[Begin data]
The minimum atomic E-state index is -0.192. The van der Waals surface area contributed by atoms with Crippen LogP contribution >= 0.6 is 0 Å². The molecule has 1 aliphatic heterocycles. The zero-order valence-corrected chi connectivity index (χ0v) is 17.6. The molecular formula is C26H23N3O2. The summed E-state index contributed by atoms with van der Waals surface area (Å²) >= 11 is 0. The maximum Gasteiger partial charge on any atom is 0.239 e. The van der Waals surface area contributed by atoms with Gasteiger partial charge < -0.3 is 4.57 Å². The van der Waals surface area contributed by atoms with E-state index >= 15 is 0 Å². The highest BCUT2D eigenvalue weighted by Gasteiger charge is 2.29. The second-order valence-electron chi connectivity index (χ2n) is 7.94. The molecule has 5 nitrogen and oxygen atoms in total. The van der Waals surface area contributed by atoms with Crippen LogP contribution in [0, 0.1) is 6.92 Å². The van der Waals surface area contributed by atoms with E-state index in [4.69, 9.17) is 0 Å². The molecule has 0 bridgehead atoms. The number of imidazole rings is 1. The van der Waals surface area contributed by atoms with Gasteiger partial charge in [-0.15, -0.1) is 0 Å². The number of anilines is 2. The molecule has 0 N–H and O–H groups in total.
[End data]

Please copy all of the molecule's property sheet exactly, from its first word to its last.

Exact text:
The minimum atomic E-state index is -0.192. The van der Waals surface area contributed by atoms with Crippen LogP contribution >= 0.6 is 0 Å². The molecule has 1 aliphatic heterocycles. The zero-order valence-corrected chi connectivity index (χ0v) is 17.6. The molecular formula is C26H23N3O2. The summed E-state index contributed by atoms with van der Waals surface area (Å²) >= 11 is 0. The maximum Gasteiger partial charge on any atom is 0.239 e. The van der Waals surface area contributed by atoms with Gasteiger partial charge < -0.3 is 4.57 Å². The van der Waals surface area contributed by atoms with E-state index >= 15 is 0 Å². The highest BCUT2D eigenvalue weighted by Gasteiger charge is 2.29. The second-order valence-electron chi connectivity index (χ2n) is 7.94. The molecule has 5 nitrogen and oxygen atoms in total. The van der Waals surface area contributed by atoms with Crippen LogP contribution in [0, 0.1) is 6.92 Å². The van der Waals surface area contributed by atoms with E-state index in [4.69, 9.17) is 0 Å². The molecule has 0 bridgehead atoms. The number of imidazole rings is 1. The van der Waals surface area contributed by atoms with Gasteiger partial charge in [-0.15, -0.1) is 0 Å². The number of anilines is 2. The molecule has 0 N–H and O–H groups in total.